Bryce Harper

Tracking Bryce Harper’s major league debut

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We’ll provide updates throughout the night as baseball’s top prospect, 19-year-old outfielder Bryce Harper, makes his MLB debut against the Dodgers. Here’s the lineup, via Adam Kilgore of the Washington Post:

First pitch is scheduled for 9:10 p.m. ET. Washington’s Stephen Strasburg is facing LA’s Chad Billingsley.

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6:58 PM: From Dylan Hernandez of the Los Angeles Times comes this shot of Harper speaking to the media at Dodger Stadium before pregame batting practice. “I’m not actually that nervous,” he told reporters.

source:

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7:03 PM: CBS Sports’ Scott Miller says Harper’s mom, dad, sister and brother-in-law will be in attendance.

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7:47 PM: It should come as no surprise that Harper, who once smashed a 502-foot dinger during a high school home run derby contest, absolutely demolishes pitches in batting practice. Via Kilgore:

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9:15 PM: We’re underway. CSNWashington.com’s Mark Zuckerman brings the all-important uniform update:

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9:31 PM: Harper walks to the plate to heavy boos from the Dodger Stadium crowd, takes three pitches (two balls, one strike), then grounds out on a chopper to Billingsley. It’s 0-0 in the second inning.

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9:35 PM: Hernandez snapped this photo of Harper’s first at-bat from the Dodger Stadium press box:

source:

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9:59 PM: Harper just barely avoided a full-speed collision with Nationals shortstop Ian Desmond on a bloop single by Dodgers outfielder Tony Gwynn Jr. in the third inning. The ball fell in between the two Nats.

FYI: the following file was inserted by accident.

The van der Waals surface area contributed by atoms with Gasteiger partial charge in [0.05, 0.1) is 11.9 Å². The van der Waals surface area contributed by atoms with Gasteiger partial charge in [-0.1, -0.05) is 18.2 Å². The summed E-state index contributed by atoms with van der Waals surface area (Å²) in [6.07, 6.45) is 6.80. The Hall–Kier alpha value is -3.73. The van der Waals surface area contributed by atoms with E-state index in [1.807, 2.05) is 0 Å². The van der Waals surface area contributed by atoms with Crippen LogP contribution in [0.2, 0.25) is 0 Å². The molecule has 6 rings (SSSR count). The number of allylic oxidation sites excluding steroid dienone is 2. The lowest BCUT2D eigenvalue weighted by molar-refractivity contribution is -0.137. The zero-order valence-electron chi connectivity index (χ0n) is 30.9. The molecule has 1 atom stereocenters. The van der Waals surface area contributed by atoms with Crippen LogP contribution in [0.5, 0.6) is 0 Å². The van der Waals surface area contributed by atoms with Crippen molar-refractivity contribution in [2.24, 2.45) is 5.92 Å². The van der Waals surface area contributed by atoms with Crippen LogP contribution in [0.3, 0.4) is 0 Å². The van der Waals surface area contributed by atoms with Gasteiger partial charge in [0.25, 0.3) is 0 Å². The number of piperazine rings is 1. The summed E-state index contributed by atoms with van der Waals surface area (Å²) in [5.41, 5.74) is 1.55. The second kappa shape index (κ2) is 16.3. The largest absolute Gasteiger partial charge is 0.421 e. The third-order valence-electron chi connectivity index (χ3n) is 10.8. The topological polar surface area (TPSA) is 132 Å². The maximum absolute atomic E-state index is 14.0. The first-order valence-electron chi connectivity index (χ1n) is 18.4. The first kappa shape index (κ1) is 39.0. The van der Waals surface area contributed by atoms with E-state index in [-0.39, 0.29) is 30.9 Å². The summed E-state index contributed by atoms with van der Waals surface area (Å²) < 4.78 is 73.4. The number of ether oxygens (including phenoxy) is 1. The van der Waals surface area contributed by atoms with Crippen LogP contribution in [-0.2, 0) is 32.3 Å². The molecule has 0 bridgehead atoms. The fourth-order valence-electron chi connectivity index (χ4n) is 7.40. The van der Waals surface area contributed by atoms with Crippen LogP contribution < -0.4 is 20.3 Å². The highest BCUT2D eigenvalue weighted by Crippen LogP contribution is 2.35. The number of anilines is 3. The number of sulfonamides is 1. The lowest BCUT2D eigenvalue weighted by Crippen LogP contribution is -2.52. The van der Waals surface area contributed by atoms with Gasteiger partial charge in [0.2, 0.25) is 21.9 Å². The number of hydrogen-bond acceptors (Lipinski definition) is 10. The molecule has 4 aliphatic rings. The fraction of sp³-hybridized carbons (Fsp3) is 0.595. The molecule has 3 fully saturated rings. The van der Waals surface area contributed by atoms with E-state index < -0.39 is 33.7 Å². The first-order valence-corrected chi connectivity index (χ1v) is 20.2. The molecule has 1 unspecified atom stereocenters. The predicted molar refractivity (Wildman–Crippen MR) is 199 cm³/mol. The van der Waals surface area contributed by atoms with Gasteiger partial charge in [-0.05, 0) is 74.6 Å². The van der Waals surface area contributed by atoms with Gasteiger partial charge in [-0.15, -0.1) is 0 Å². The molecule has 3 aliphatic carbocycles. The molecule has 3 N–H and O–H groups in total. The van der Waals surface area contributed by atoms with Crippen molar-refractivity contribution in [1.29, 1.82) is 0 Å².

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10:20 PM: Harper flew out softly to left field in his second trip to the plate after working another 2-1 count.

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10:54 PM: Harper blasted a double to the base of the center field wall in his third at-bat, after working a 3-2 count. He threw his helmet off heading into second base, showing off a sort of hybrid mohawk.

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11:13 PM: Harper threw a bullet to home plate in the bottom of the seventh inning, nearly nabbing Dodgers infielder Jerry Hairston Jr. as he tried to score from second base on a ball slapped into left field. But Wilson Ramos dropped the ball while applying the tag. The game is tied at 1-1 as we move to the top of the eighth.

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11:54 PM: Harper drove in the go-ahead run with a sacrifice fly to left field in the top of the ninth inning. Ramos then added an RBI single, giving the Nationals a late 3-1 lead over Los Angeles.

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12:09 AM: A fan ran onto the field in the bottom of the ninth inning, interrupting play. Both television broadcasts avoided showing him for obvious reasons, but Kilgore passes along a mini recap:

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12:18 AM: Nationals setup man Henry Rodriguez surrendered two runs on three hits while recording only two outs in the bottom of the ninth inning. The Dodgers tied it 3-3 and we’re heading to extras.

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12:37 AM: Dodgers slugger Matt Kemp hit a walkoff home run over the center field fence to win it in the bottom of the 10th inning. Harper finished 1-for-3 with an RBI. A fantastic night of baseball all around.

Baseball Hall revamps veterans’ committees

Cooperstown
Associated Press
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COOPERSTOWN, N.Y. (AP) Baseball’s Hall of Fame has again revamped its veterans’ committees, attempting to increase consideration for more contemporary players, managers, umpires and executives.